I had this vague memory of a man sitting on a park bench. He was good at ping-pong and running. There was another vague image in my mind of him running through Monument Valley or somewhere similar. I also remembered that he turned out to be influential in history somehow, and he ended up buying a shrimp boat.
But in 2010, those were really my only memories of the movie Forrest Gump . The movie came out in 1994. I think I saw it in 1995. Once. In the intervening 15 years, many things had happened in my life and the finer details of that movie had been lost.
However, many people seemed to remember that Forrest Gump went for a very long run in that movie. And many people seemed to think that my upcoming 2010 bike tour from Indiana to Colorado was a lot like Forrest Gump going for a run. Quite a few people made such comments. Not really remembering the movie all that much, I just sorta thought, “Okay. Whatever.”
Fast forward to 2013. That summer I went for a much longer tour than my 2010 ride. Again, I got the “you remind me of Forrest Gump when he went running across America” comments. I still thought, “Okay. Whatever.”
But lo and behold, one night in Casper, Wyoming, in the midst of my 2013 tour, I stayed in a motel. On TV that night, at a touring cyclist-friendly viewing time, was Forrest Gump . The motel had popcorn in the afternoons for incoming guests. I trundled up the stairs, got a couple bags, and then flopped down on the bed in my room ready to finally make some sense of all those Forrest Gump comments.
I enjoyed the movie. I’d forgotten it was a tear-jerker and had cutting-edge special effects for the time. But when Forrest Gump went for that run? It was so disappointing. Forrest had a whole lot on his mind. He’d had a lot of bad things happen in his life. He was basically running from his problems. He even says, at the end of the scene, something like, “Mama said you have to put the past behind you before you can move on. I think that was what my running was about.”
Maybe most people just remembered the scenes of him running through iconic American landscapes and that is what reminded them of my ride. But maybe, just maybe, when people had been making all of those comments, they were thinking my rides were an attempt to escape from my problems and the reality of life.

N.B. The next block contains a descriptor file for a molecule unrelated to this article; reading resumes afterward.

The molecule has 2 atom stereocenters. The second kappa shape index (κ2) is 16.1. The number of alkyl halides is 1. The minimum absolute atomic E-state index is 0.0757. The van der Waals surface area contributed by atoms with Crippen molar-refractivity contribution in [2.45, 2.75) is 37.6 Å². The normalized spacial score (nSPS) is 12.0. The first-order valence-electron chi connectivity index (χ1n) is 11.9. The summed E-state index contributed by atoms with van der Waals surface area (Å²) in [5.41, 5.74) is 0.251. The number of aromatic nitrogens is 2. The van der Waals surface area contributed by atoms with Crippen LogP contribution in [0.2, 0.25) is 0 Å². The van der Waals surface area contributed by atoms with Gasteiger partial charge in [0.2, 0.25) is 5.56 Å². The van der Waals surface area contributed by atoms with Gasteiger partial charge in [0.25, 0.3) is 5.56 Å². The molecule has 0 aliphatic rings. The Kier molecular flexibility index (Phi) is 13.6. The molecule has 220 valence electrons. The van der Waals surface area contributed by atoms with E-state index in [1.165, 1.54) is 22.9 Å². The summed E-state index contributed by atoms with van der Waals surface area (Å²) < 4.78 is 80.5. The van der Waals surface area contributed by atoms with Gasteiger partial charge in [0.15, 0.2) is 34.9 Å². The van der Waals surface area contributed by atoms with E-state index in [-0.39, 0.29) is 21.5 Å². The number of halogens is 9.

I began to wonder if I had misread the magnitude and nature of the comments that people had been making over the years. I never felt like I was riding from problems. I wasn’t trying to escape reality. I just really, really loved riding bicycles. I loved travelling. Combining those two seemed like a great way to spend my free time between study and work commitments and between job contracts. I certainly felt my motivations for riding were different to Forrest’s. I felt the same way in 2014 when I did another long-ish tour.
Fast forward to July 2015. The rumbles of significant change were reaching my life like soundwaves from a storm on the horizon. It was obvious that big things were coming but not so soon that I could immediately duck for cover or have an idea of what to put in a disaster plan. Oh no, this was the kind of major change that you get to fret and worry about for a few years before you can take any action.
And so fret and worry and cry and whimper and despair I did for a few weeks. I still do on occasion. I only work part-time (full-time work is very hard to come by where I live). This means I have four-day weekends. It gives me plenty of time to fret and worry.
Yet, when I’m on the bike I don’t fret and worry. I just ride. It is one of the reasons my 10-year-old bike got the name ‘The Wizard’ so long ago: it magically transports me from hell to happiness any time I go pedal.
So I’ve been going for lots of overnight rides every weekend for the past few months. I’ve done more than 1,000 miles of pedaling on overnight rides in that time. For the first time, I feel a little bit like Forrest Gump. I enjoy the rides because I just love the bike, but I also ride to forget… at least temporarily.
Now fast-forward to December 2015. I am forced to take some time off work over the Christmas holidays when the office shuts down. It scares me to have so much idle time to fret and worry. So I’ve loosely planned a tour that will take me further from home than I can manage on a weekend ride. I plan to ride up into the alpine ash and snow gum forests for a teeny bit.
Even though I’ve built some fitness through my weekend rides, I’m not sure if I really have the fitness to do a couple of the bigger climbs. However, a couple weekends ago, I met some cyclists on the road who thought I was a pretty tough chick for going out touring every weekend on my own along backroads out of mobile phone range. One cyclist guy said, “I don’t care if you say you aren’t tough, what you are doing takes a hell of a lot of gumption.”
Well, given my present fitness and rock bottom iron levels, it is going to take a whole lot of gumption to get up into those forests . And for the first time ever, I’ll be doing a Forrest Gump. At least for a week or so.